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Priyanka De, Sreerupa Ghose Roy, Dipak Kar and Arun Bandyopadhyay

Ventricular dysfunction is one of the important side effects of the anti-inflammatory agent, glucocorticoid (GC). The present study was undertaken to examine whether abnormal calcium signaling is responsible for cardiac dysfunction due to an excess of GC hormone. The synthetic GC drug, dexamethasone (DEX), significantly (P<0.001, n=20) increased heart weight to body weight ratio, left ventricular remodeling, and fibrosis. The microarray analysis showed altered expression of several genes encoding calcium cycling/ion channel proteins in DEX-treated rat heart. The altered expression of some of the genes was validated by real-time PCR and western blotting analyses. The expression of the L-type calcium channels and calsequestrin was increased, whereas sarcoendoplasmic reticulum calcium transport ATPase 2a (SERCA2a) and junctin mRNAs were significantly reduced in DEX-treated rat left ventricular tissues. In neonatal rat ventricular cardiomyocytes, DEX also increased the level of mRNAs of atrial- and brain natriuretic peptides, L-type calcium channels, and calsequestrin after 24 h of treatment, which were mostly restored by mifepristone. The caffeine-induced calcium release was prolonged by DEX compared to the sharp release in control cardiomyocytes. Taken together, these data show that impaired calcium kinetics may be responsible for cardiac malfunction by DEX. The results are important in understanding the pathophysiology of the heart in patients treated with excess GC.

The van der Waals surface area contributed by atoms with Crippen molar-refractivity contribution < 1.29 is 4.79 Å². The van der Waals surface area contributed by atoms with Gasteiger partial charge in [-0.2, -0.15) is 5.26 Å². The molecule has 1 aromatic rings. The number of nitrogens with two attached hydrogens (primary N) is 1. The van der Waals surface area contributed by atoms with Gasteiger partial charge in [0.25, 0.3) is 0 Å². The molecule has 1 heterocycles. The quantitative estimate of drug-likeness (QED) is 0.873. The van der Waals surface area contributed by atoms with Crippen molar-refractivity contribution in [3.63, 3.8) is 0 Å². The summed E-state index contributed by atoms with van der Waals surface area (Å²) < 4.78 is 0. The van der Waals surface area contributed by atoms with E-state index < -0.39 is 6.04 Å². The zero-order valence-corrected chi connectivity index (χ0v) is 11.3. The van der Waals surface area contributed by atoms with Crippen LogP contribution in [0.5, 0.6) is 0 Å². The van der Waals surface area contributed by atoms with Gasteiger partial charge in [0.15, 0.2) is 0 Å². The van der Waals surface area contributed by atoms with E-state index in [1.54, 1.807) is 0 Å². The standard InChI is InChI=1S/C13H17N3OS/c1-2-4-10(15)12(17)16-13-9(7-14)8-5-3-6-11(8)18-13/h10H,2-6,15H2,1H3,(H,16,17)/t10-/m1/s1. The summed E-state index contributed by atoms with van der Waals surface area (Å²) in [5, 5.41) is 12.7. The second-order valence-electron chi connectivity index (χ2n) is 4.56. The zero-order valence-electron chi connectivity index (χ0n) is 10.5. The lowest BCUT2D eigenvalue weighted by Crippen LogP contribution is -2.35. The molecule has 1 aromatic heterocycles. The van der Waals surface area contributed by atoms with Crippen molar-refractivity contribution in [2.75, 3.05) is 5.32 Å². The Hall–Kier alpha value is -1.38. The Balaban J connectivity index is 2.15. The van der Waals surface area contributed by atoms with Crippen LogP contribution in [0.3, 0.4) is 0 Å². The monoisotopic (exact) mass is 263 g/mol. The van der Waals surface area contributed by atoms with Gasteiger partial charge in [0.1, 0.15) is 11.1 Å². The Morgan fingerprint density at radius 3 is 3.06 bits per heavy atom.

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Priyanka De, Sreerupa Ghose Roy, Dipak Kar and Arun Bandyopadhyay

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Sangeeta Maity, Dipak Kar, Kakali De, Vivek Chander and Arun Bandyopadhyay

This study elucidates the role of metabolic remodeling in cardiac dysfunction induced by hyperthyroidism. Cardiac hypertrophy, structural remodeling, and expression of the genes associated with fatty acid metabolism were examined in rats treated with triiodothyronine (T3) alone (8 μg/100 g body weight (BW), i.p.) for 15 days or along with a peroxisome proliferator-activated receptor alpha agonist bezafibrate (Bzf; 30 μg/100 g BW, oral) and were found to improve in the Bzf co-treated condition. Ultrastructure of mitochondria was damaged in T3-treated rat heart, which was prevented by Bzf co-administration. Hyperthyroidism-induced oxidative stress, reduction in cytochrome c oxidase activity, and myocardial ATP concentration were also significantly checked by Bzf. Heart function studied at different time points during the course of T3 treatment shows an initial improvement and then a gradual but progressive decline with time, which is prevented by Bzf co-treatment. In summary, the results demonstrate that hyperthyroidism inflicts structural and functional damage to mitochondria, leading to energy depletion and cardiac dysfunction.